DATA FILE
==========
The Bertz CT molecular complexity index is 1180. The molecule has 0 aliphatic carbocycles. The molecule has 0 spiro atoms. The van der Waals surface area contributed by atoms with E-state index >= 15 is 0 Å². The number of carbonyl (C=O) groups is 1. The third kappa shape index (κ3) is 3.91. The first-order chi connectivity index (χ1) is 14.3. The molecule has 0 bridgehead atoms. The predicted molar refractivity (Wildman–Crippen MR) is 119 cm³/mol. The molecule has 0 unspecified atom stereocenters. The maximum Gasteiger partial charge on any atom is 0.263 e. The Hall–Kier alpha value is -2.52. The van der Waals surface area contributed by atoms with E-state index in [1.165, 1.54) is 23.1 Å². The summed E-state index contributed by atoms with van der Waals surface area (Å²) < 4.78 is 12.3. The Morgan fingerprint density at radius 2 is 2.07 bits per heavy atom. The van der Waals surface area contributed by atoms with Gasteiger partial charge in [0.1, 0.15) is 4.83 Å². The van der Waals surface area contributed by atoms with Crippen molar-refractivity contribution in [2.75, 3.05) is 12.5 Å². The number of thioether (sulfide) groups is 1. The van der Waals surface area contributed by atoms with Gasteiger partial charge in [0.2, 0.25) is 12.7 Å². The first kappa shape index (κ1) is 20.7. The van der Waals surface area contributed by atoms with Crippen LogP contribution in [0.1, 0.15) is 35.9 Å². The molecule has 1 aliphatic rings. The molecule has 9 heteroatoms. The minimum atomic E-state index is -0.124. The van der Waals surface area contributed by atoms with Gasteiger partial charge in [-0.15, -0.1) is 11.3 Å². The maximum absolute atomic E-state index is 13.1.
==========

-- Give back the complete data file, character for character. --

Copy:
The Bertz CT molecular complexity index is 1180. The molecule has 0 aliphatic carbocycles. The molecule has 0 spiro atoms. The van der Waals surface area contributed by atoms with E-state index >= 15 is 0 Å². The number of carbonyl (C=O) groups is 1. The third kappa shape index (κ3) is 3.91. The first-order chi connectivity index (χ1) is 14.3. The molecule has 0 bridgehead atoms. The predicted molar refractivity (Wildman–Crippen MR) is 119 cm³/mol. The molecule has 0 unspecified atom stereocenters. The maximum Gasteiger partial charge on any atom is 0.263 e. The Hall–Kier alpha value is -2.52. The van der Waals surface area contributed by atoms with E-state index in [1.165, 1.54) is 23.1 Å². The summed E-state index contributed by atoms with van der Waals surface area (Å²) < 4.78 is 12.3. The Morgan fingerprint density at radius 2 is 2.07 bits per heavy atom. The van der Waals surface area contributed by atoms with Gasteiger partial charge in [0.1, 0.15) is 4.83 Å². The van der Waals surface area contributed by atoms with Crippen molar-refractivity contribution in [2.75, 3.05) is 12.5 Å². The number of thioether (sulfide) groups is 1. The van der Waals surface area contributed by atoms with Gasteiger partial charge in [0.2, 0.25) is 12.7 Å². The first kappa shape index (κ1) is 20.7. The van der Waals surface area contributed by atoms with Crippen LogP contribution in [0.1, 0.15) is 35.9 Å². The molecule has 1 aliphatic rings. The molecule has 9 heteroatoms. The minimum atomic E-state index is -0.124. The van der Waals surface area contributed by atoms with Gasteiger partial charge in [-0.15, -0.1) is 11.3 Å². The maximum absolute atomic E-state index is 13.1.